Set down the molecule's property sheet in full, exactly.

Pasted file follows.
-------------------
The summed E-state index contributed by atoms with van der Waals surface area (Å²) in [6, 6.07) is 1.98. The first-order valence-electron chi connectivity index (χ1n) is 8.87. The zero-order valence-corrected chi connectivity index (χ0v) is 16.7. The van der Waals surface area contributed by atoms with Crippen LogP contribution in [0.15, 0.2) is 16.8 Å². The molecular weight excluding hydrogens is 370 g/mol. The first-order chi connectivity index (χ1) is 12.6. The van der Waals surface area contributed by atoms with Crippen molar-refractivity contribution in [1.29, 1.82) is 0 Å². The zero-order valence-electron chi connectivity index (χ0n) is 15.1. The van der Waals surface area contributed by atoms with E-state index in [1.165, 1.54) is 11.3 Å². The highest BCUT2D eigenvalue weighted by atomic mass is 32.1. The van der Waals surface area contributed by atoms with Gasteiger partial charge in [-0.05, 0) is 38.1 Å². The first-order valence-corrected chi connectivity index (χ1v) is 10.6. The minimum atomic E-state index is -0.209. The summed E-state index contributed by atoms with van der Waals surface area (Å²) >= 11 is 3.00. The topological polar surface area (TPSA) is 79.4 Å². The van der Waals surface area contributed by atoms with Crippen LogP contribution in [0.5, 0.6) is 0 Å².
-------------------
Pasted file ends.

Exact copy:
The summed E-state index contributed by atoms with van der Waals surface area (Å²) in [6, 6.07) is 1.98. The first-order valence-electron chi connectivity index (χ1n) is 8.87. The zero-order valence-corrected chi connectivity index (χ0v) is 16.7. The van der Waals surface area contributed by atoms with Crippen LogP contribution in [0.15, 0.2) is 16.8 Å². The molecular weight excluding hydrogens is 370 g/mol. The first-order chi connectivity index (χ1) is 12.6. The van der Waals surface area contributed by atoms with Crippen molar-refractivity contribution in [1.29, 1.82) is 0 Å². The zero-order valence-electron chi connectivity index (χ0n) is 15.1. The van der Waals surface area contributed by atoms with E-state index in [1.165, 1.54) is 11.3 Å². The highest BCUT2D eigenvalue weighted by atomic mass is 32.1. The van der Waals surface area contributed by atoms with Gasteiger partial charge in [-0.05, 0) is 38.1 Å². The first-order valence-corrected chi connectivity index (χ1v) is 10.6. The minimum atomic E-state index is -0.209. The summed E-state index contributed by atoms with van der Waals surface area (Å²) >= 11 is 3.00. The topological polar surface area (TPSA) is 79.4 Å². The van der Waals surface area contributed by atoms with Crippen LogP contribution in [0.5, 0.6) is 0 Å².